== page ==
Nor did a Northern vision make the North immune to racial prejudice and violence. Where was it in 1863 when the draft riots erupted in New York City? Why had it not penetrated the minds of white working-class men, mostly of Irish descent, and prevent them from rioting, tearing up paving stones and hurling them through glass windows, setting buildings aflame, and attacking fire fighters who rushed in to extinguish them, and from murdering 100 innocent Blacks, and destroying their homes and businesses. This nation of immigrants, who were themselves objects of discrimination, had become a racist nation.
There is also a softer subtler, more insidious “southern vision” that lives on and which has infatuated the American mind, North and South. In 1939, when Hitler’s armies were beginning to overrun Europe, David O. Selznick, a Northerner, produced “Gone with the Wind,” based on a novel by Margaret Mitchell, a Southerner of Scottish descent. It gave new life to the romance of the Confederacy, depicting slavery as a benevolent institution, and slaves as willing participants in it, devoted to their masters. Selznick worried over the racist theme of the movie, but chose to produce it anyway. In 1942, MGM released “Tennessee Johnson,” which portrayed Andrew Johnson as an American hero. In 1946 Walt Disney, also a Northerner, produced “Song of the South,” a racist film. These films were supposed to uplift the nation in time of war, which if fought with segregated armed forces.
The romance of the Old South, which such films depict, is linked to the myth of the Lost Cause. It is claimed that the Cause for which the South fought was a noble social ideal, gentle, cultivated and chivalrous. Never mind that it was founded on slave labor. Southern romantics supposed that the South lost the war not because its cause was unjust, but because it was overwhelmed by the material superiority of the North. They regarded the war as a conflict of matter against spirit. In the wake of such delusions, much popular Civil War history has been written. Robert E. Lee is touted as superior to Grant as a military leader. It is supposed that Grant was victorious only because he had the benefit of more men and material, which he recklessly expended. All this in spite of the fact that Lee was outgeneraled by Grant in Northern Virginia and by Meade at Gettysburg. How does one explain that Lee has become an icon, while Grant has not? Is it because of Lee’s aristocratic manner and appearance compared to Grant’s plebeian dishevelment? Yet by making war against the United States, Lee committed treason.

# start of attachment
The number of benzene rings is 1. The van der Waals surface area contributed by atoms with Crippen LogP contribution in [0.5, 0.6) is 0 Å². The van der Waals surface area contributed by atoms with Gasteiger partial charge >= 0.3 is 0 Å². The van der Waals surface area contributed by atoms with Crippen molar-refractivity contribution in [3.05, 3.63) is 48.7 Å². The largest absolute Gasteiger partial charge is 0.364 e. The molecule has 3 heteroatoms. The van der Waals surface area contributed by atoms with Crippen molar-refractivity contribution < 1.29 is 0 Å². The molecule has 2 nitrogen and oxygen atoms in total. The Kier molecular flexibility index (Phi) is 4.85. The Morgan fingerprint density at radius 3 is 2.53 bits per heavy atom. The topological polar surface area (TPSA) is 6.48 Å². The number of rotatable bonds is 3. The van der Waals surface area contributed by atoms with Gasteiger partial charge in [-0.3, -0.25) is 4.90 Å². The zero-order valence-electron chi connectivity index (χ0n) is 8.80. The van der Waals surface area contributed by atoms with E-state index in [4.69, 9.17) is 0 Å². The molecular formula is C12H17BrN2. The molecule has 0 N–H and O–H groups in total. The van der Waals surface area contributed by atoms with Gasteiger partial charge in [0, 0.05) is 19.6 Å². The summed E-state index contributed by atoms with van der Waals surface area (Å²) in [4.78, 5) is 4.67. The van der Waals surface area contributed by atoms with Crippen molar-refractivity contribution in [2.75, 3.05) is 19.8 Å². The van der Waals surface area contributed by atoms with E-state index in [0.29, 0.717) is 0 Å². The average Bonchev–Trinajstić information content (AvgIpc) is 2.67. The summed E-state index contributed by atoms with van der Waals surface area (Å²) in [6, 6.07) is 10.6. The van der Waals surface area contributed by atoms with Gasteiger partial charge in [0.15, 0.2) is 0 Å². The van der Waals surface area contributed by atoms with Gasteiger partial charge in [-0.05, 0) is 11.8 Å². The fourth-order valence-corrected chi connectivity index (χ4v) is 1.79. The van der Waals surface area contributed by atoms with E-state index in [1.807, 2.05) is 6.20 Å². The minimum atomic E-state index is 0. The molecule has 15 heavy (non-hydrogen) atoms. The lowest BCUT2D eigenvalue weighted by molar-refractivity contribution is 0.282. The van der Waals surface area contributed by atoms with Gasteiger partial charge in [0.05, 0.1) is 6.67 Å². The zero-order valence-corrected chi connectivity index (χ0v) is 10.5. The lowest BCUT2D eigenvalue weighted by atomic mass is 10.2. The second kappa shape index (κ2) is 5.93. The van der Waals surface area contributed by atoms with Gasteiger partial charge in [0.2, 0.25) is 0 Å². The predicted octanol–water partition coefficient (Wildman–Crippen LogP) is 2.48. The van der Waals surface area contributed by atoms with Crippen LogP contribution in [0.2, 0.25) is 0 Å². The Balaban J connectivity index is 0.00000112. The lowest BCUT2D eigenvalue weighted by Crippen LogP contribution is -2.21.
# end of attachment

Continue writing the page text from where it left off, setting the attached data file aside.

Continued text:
The myth of the Lost Cause is supposed to convey the moral superiority of the Old South over the North. It is the sacred doctrine of Neo-Confederates, where it continues to be put to political use. It was employed by Dixiecrats against Harry Truman. The late U.S. senator and 1948 presidential candidate Strom Thurmond promoted it. It continues to inspire white nationalists. In 1993, a bill was introduced in the U.S. Senate by Jesse Helms to grant the United Daughters of the Confederacy patent rights to their corporate insignia, a Confederate Battle Flag encircled by a wreath. After a speech by Sen. Carol Mosely Braun, in which she reminded the Senate that the real question at issue was race, the measure was defeated. Sen. Mosely Braun reported that, after the vote, as she and Helms rode the elevator together, Helms smiled at her and began singing Dixie.
Has the Civil War ended? I think not. Nor will it end until every trace of racism has been removed from the consciousness of Americans, and white nationalism has become a distant memory, and the Old South regarded as a world well lost.
To be continued.